Front Porch wants to encourage peer-based learning and support models, in which residents help each other, supplemented by local volunteers and family members. It has established “office hours,” a two-hour window each week when residents can meet with staff to work through technology issues. Park says there are already a few residents who know more than most about the technologies, and that residents are helping each other.
Eskaton also uses the office hours approach and has recruited five resident ambassadors at Jefferson Manor—who between them speak Vietnamese, Spanish, Mandarin, and Cantonese—to help others. “Family member support will be very helpful,” says ten Brinke, “with the service coordinator as the last resort.”
Language and Technology Don’t Always Mix
Eskaton’s Jefferson Manor is home to a diverse population; nine languages are spoken among residents.
“We knew the model we created had to be really accessible to individuals who spoke many languages, and that influenced the design process,” says ten Brinke. “One of the biggest challenges was teaching technology in those languages.” Eskaton has recruited a group of volunteers to translate documents.
Lindeman believes accommodating multiple languages will be one of the most important challenges to any effort to increase digital usage among older adults: “We’re going to have more and more diversity in buildings, among both staff and residents. This was a real eye-opener for all of us because all of these buildings have at least three different languages. We’re going to get all this broadband infrastructure, but how can we be sure to really reach the residents or the end users?”
Front Porch residents in the two buildings also speak multiple languages, including Korean, Chinese, Spanish, and American Sign Language. Language capabilities became an issue in the choice of devices; the Lighthouse team at first considered adopting the Google Nest Hub Max, but its language capabilities posed challenges.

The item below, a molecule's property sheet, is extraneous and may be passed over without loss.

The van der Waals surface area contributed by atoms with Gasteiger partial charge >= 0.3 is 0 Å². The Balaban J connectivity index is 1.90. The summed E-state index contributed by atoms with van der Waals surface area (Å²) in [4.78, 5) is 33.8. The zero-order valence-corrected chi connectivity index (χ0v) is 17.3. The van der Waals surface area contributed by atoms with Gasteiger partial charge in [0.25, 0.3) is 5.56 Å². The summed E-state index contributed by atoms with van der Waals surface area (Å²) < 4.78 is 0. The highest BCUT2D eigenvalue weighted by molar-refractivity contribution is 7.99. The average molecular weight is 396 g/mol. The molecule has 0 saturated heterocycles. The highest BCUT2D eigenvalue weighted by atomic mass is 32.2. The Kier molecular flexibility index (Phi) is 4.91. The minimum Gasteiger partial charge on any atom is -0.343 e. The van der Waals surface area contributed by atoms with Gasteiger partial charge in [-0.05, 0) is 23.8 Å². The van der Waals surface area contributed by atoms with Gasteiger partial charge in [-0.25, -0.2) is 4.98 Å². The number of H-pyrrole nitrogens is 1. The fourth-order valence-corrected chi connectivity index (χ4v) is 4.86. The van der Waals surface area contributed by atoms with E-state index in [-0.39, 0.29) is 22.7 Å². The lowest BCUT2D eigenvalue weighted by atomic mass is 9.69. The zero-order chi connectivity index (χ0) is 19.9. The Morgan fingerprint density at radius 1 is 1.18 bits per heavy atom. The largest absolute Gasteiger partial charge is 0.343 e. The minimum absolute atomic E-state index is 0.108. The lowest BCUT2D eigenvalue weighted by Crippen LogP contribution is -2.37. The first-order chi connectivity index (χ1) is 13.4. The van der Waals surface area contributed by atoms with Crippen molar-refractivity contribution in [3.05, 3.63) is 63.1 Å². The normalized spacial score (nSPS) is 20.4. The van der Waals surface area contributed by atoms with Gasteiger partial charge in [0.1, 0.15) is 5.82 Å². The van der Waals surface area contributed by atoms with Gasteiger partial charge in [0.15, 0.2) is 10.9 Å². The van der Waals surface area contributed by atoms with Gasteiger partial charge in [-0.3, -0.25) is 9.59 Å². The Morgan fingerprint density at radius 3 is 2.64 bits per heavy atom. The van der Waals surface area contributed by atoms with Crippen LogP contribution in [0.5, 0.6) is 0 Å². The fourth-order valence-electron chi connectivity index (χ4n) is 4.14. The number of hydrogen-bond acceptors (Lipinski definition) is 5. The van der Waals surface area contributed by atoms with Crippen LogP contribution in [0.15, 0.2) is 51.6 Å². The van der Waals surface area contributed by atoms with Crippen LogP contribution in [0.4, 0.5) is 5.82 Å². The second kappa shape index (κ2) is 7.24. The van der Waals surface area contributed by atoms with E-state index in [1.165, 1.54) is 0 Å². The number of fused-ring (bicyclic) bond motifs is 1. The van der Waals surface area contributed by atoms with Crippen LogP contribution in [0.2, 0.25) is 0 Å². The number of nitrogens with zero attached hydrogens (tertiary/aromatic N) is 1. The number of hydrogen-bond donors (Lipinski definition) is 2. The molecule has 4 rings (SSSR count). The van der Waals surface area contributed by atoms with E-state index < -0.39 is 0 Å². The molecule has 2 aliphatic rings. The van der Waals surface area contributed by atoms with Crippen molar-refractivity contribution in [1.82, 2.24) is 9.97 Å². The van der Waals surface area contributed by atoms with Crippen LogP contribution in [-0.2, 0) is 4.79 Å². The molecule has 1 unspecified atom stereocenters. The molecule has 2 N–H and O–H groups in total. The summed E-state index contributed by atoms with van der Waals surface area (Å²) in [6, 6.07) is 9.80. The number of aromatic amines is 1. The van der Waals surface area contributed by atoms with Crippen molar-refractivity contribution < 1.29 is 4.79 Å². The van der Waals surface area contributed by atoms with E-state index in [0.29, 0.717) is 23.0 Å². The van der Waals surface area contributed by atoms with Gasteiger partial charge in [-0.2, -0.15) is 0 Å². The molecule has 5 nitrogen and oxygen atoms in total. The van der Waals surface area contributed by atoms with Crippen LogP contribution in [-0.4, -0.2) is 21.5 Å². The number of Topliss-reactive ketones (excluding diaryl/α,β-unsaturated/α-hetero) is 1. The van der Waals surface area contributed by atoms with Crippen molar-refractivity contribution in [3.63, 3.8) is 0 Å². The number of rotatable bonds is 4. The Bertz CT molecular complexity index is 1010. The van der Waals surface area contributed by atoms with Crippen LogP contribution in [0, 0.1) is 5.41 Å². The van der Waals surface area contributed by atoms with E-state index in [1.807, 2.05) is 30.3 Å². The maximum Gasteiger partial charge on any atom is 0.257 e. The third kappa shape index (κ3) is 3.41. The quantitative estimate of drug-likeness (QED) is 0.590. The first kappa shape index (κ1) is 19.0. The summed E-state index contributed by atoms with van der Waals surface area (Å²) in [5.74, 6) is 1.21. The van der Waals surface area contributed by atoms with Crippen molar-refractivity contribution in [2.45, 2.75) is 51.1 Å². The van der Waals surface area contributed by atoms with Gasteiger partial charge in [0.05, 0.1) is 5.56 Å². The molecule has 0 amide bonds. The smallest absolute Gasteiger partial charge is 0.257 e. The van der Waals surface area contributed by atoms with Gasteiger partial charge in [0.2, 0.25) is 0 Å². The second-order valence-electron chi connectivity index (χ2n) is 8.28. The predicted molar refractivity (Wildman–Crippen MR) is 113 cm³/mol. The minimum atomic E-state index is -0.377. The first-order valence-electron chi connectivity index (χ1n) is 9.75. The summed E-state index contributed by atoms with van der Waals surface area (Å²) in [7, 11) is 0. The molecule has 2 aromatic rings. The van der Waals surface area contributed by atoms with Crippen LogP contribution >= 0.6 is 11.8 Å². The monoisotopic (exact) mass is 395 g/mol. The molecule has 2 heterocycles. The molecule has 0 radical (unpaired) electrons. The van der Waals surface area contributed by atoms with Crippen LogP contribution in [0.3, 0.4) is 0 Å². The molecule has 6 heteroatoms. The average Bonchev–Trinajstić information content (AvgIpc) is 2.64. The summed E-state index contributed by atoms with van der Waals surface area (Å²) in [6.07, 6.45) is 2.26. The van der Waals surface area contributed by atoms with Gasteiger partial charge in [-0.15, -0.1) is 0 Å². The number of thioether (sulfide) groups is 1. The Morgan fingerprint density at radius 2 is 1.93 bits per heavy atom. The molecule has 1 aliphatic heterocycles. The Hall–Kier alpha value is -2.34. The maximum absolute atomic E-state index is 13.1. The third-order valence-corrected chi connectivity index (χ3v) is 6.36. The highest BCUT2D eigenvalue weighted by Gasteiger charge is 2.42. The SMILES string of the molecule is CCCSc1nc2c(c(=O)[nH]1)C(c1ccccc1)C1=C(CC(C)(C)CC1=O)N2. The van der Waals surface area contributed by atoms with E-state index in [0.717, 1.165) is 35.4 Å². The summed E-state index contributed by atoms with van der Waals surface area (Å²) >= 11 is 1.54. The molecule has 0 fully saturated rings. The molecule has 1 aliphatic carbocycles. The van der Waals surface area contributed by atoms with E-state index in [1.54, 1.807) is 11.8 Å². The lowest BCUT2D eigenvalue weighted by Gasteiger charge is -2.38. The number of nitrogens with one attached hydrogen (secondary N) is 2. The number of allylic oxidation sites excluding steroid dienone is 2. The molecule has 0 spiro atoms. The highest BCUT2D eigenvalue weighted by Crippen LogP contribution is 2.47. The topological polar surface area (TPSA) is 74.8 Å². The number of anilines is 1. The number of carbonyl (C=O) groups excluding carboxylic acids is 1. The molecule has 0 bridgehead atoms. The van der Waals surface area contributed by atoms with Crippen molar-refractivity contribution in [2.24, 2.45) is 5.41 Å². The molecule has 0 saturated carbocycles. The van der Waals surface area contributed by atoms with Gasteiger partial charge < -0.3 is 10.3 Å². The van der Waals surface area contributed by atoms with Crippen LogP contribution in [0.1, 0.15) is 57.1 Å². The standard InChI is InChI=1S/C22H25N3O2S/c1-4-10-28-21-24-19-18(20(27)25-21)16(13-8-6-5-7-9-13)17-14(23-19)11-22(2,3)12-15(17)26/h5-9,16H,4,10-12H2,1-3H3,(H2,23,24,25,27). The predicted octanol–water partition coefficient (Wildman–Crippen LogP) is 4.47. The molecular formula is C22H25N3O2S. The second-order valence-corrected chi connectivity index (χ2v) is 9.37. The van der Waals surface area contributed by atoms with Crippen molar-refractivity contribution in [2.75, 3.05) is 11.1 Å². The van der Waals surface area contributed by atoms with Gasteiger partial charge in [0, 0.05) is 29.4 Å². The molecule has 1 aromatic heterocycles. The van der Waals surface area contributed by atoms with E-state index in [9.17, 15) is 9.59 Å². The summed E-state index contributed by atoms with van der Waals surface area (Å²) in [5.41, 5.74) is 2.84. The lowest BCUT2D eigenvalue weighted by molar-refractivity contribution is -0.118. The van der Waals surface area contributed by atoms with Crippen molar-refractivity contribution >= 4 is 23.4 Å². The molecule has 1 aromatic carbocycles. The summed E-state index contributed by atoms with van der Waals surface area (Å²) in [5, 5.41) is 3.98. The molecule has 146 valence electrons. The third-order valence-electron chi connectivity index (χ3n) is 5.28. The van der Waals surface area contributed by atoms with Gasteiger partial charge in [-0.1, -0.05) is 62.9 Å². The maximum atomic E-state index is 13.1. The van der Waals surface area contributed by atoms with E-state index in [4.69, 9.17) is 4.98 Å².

Looking Forward With Lessons Learned
Eskaton’s roll-out began at its Jefferson Manor community in July, and was completed on October 6. This Section 202 property has 124 residents in 104 apartments, and was built in 1979. Upgrading the Wi-Fi was the first priority.
Lenovo Yogas were deployed at Eskaton Jefferson Manor, but the Samsung Tab A7 will be deployed at Eskaton Hazel Shirley Manor later this fall. Device selection for Eskaton Lincoln Manor has not been completed.
The roll-out at Hazel Shirley Manor will differ from the initial deployment, thanks to lessons learned over the summer. All 68 residents will receive their tablets over a two-day period during the first week of December, and training sessions and office hours will be held by resident ambassadors during the months to follow.
The devices used by Eskaton will be the property of the residents, and they can be used as desired. Front Porch, on the other hand, retains ownership of the devices.
About 75% of the Eskaton residents have opted into the Lighthouse project. A user’s guide is being created in nine languages—in hard copy and on the devices. Staff works with residents one-on-one to customize the devices, downloading desired software and training users on the same day.
CITRIS will gather best practices from the California roll-outs and is creating toolkits and reports that will help other providers implement similar efforts. Examples will include a review of funding sources that support broadband upgrades and technology implementations, a summary of innovative digital training methods and lessons learned from these pilots, and advice for organizations that don’t have deep IT capacity.
Park relates the importance of this project to mission.
“It’s not easy work, and it’s not cheap,” he says. “But it really is our responsibility to help our residents stay connected to family, loved ones, and their care circles … access to all the digital tools that the rest of us have. I cannot imagine the day when I don’t have a connection to broadband connectivity. […] I cannot imagine a life without this regular digital engagement, and we should not expect any less for our residents in order for them to stay healthy, to stay well, to stay socially connected. This really is for us a social justice issue. We believe that policies and regulations around government funded and subsidized housing communities really need to support these efforts.”